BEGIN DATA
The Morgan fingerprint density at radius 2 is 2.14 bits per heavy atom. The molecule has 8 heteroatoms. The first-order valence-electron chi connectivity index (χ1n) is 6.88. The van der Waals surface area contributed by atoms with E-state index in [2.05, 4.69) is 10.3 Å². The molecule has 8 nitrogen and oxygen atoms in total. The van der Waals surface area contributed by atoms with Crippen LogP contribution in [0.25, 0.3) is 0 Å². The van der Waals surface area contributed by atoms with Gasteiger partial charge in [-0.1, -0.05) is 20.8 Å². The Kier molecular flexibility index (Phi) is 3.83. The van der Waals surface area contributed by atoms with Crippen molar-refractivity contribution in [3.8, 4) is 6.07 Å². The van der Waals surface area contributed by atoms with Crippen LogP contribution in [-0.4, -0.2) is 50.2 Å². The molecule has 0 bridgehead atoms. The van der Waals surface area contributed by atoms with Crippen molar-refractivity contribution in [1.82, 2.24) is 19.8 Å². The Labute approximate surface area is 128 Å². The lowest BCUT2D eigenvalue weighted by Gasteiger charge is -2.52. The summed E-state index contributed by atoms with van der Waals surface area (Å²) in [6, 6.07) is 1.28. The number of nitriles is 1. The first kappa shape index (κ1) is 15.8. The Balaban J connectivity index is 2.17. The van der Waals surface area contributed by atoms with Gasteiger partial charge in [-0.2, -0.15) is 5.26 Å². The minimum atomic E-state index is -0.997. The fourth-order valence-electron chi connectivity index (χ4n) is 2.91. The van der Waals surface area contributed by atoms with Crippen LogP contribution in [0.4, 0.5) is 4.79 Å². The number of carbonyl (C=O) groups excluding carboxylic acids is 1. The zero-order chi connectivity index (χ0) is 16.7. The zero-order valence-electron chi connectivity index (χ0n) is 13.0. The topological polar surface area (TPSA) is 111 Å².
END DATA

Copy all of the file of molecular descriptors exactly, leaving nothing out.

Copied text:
The Morgan fingerprint density at radius 2 is 2.14 bits per heavy atom. The molecule has 8 heteroatoms. The first-order valence-electron chi connectivity index (χ1n) is 6.88. The van der Waals surface area contributed by atoms with E-state index in [2.05, 4.69) is 10.3 Å². The molecule has 8 nitrogen and oxygen atoms in total. The van der Waals surface area contributed by atoms with Crippen LogP contribution in [0.25, 0.3) is 0 Å². The van der Waals surface area contributed by atoms with Gasteiger partial charge in [-0.1, -0.05) is 20.8 Å². The Kier molecular flexibility index (Phi) is 3.83. The van der Waals surface area contributed by atoms with Crippen molar-refractivity contribution in [3.8, 4) is 6.07 Å². The van der Waals surface area contributed by atoms with Crippen LogP contribution in [-0.4, -0.2) is 50.2 Å². The molecule has 0 bridgehead atoms. The van der Waals surface area contributed by atoms with Crippen molar-refractivity contribution in [1.82, 2.24) is 19.8 Å². The Labute approximate surface area is 128 Å². The lowest BCUT2D eigenvalue weighted by Gasteiger charge is -2.52. The summed E-state index contributed by atoms with van der Waals surface area (Å²) in [6, 6.07) is 1.28. The number of nitriles is 1. The first kappa shape index (κ1) is 15.8. The Balaban J connectivity index is 2.17. The van der Waals surface area contributed by atoms with Gasteiger partial charge in [-0.2, -0.15) is 5.26 Å². The minimum atomic E-state index is -0.997. The fourth-order valence-electron chi connectivity index (χ4n) is 2.91. The van der Waals surface area contributed by atoms with Crippen LogP contribution in [0.4, 0.5) is 4.79 Å². The number of carbonyl (C=O) groups excluding carboxylic acids is 1. The zero-order chi connectivity index (χ0) is 16.7. The zero-order valence-electron chi connectivity index (χ0n) is 13.0. The topological polar surface area (TPSA) is 111 Å².